1. I think the evidence of fluid in the lungs was admitted in the form of an exhibit, but I don’t think either the prosecution’s or the defense’s medical experts ever presented it to the jury in the form of testimony, and I don’t know if the jury was provided with a copy of the exhibit to read for themselves. I didn’t follow all the testimony closely enough to say for sure. I think failure of the defense to stress this evidence repeatedly was a pretty big mistake.

      The issue on “causes the death” is basically would George Floyd have lived one minute or even seconds longer but for Chauvin’s physical restraint of him. It would be hard for the prosecution to introduce evidence sufficient to prove (to me at least) beyond a reasonable doubt that he would have, and the defense actually did not have to prove that he would not have. Of course if the defendant could have proved that he would not have lived any longer that would have been good for the defense, but again, really no way for the defense to introduce even a scintilla of evidence that he would have.

  14. ANOTHER QUESTION: Were the jury ever shown the 24-minute George Parry video, either in whole or in part? That video effectively showed what happened before George Floyd was put on the ground: A hysterical Floyd, violently thrashing around and resisting orders of the cops, and saying over and over: “I can’t breathe! … I’m gonna die! … I can’t breathe!” At this point Floyd was a dying man. In that video George Parry effectively analyzes what happened. scene by scene, and he concludes that the cops did nothing wrong and that Floyd died of a drug overdose. The George Parry video shows part of the official Memorandum written by Amy Sweasy, describing what Dr. Baker said before the Prosecution/Establishment got to him — that Floyd’s lungs were filled with fluid and that under any other circumstances his death would be ruled a drug overdose. Was this Memorandum introduced into evidence? Did the Prosecution block it? Here’s a link to the Memorandum:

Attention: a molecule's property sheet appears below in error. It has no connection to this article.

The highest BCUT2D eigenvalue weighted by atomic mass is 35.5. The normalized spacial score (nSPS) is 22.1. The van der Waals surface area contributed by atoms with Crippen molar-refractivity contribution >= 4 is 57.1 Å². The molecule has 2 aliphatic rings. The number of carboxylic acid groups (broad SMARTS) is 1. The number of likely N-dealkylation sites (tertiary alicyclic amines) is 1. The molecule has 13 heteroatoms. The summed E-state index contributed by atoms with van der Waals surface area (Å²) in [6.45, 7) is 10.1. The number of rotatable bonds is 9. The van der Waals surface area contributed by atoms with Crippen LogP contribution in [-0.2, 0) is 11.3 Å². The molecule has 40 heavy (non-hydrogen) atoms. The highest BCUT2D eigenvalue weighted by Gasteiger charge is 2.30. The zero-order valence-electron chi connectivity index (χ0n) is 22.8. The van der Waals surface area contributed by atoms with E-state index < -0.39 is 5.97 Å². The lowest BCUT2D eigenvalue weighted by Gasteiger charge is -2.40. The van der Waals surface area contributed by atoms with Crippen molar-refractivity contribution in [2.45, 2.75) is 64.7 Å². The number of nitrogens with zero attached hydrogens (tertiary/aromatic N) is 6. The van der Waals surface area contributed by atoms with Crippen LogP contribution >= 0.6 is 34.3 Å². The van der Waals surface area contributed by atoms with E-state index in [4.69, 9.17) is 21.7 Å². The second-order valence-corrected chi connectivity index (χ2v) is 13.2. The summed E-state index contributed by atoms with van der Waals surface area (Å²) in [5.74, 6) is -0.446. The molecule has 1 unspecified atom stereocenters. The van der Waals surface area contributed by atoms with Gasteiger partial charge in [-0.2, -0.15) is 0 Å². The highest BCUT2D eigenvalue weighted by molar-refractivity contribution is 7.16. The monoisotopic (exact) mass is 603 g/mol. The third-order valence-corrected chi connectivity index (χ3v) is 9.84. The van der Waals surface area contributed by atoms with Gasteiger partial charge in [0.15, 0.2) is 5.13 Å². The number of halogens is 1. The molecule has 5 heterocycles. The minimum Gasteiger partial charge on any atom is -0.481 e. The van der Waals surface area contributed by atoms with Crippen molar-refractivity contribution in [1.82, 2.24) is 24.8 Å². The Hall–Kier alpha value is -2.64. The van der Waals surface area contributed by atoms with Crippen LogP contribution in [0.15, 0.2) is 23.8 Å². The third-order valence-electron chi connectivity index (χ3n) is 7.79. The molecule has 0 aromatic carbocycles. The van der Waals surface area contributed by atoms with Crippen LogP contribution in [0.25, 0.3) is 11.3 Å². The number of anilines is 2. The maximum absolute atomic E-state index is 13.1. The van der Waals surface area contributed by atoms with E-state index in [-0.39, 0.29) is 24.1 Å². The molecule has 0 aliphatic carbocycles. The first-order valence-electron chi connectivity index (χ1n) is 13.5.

15. CNN Video supports many of the concerns that Andrew has about the jury and trial.
    Alternate juror reveals what convinced her of Chauvin’s guilt – Lisa Christensen, an alternate juror in Derek Chauvin’s trial, told reporters that Dr. Martin Tobin, the doctor who explained how George Floyd died, convinced her of the former police officer’s guilt.